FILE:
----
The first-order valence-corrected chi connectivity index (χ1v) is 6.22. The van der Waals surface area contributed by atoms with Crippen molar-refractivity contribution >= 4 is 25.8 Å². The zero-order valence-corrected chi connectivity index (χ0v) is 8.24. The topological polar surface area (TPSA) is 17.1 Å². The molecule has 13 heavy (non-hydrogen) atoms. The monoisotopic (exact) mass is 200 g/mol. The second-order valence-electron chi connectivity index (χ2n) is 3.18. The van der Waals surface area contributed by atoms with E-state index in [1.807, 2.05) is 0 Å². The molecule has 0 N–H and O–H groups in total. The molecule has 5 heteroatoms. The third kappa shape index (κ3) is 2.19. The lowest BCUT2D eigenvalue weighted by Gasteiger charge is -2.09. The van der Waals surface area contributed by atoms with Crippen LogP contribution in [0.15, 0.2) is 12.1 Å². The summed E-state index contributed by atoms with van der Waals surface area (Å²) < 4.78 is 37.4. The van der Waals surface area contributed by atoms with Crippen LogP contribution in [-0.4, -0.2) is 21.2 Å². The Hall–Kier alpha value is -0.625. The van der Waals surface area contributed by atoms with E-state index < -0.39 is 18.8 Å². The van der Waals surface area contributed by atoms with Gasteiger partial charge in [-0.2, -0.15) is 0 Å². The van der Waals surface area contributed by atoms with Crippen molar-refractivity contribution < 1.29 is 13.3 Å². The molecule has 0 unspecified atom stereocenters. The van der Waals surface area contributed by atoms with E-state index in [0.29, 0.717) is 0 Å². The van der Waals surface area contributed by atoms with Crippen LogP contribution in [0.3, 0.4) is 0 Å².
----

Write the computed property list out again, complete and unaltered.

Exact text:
The first-order valence-corrected chi connectivity index (χ1v) is 6.22. The van der Waals surface area contributed by atoms with Crippen molar-refractivity contribution >= 4 is 25.8 Å². The zero-order valence-corrected chi connectivity index (χ0v) is 8.24. The topological polar surface area (TPSA) is 17.1 Å². The molecule has 13 heavy (non-hydrogen) atoms. The monoisotopic (exact) mass is 200 g/mol. The second-order valence-electron chi connectivity index (χ2n) is 3.18. The van der Waals surface area contributed by atoms with E-state index in [1.807, 2.05) is 0 Å². The molecule has 0 N–H and O–H groups in total. The molecule has 5 heteroatoms. The third kappa shape index (κ3) is 2.19. The lowest BCUT2D eigenvalue weighted by Gasteiger charge is -2.09. The van der Waals surface area contributed by atoms with Crippen LogP contribution in [0.15, 0.2) is 12.1 Å². The summed E-state index contributed by atoms with van der Waals surface area (Å²) < 4.78 is 37.4. The van der Waals surface area contributed by atoms with Crippen LogP contribution in [-0.4, -0.2) is 21.2 Å². The Hall–Kier alpha value is -0.625. The van der Waals surface area contributed by atoms with E-state index < -0.39 is 18.8 Å². The van der Waals surface area contributed by atoms with Gasteiger partial charge in [-0.2, -0.15) is 0 Å². The van der Waals surface area contributed by atoms with Crippen molar-refractivity contribution < 1.29 is 13.3 Å². The molecule has 0 unspecified atom stereocenters. The van der Waals surface area contributed by atoms with E-state index in [0.29, 0.717) is 0 Å². The van der Waals surface area contributed by atoms with Crippen LogP contribution in [0.3, 0.4) is 0 Å².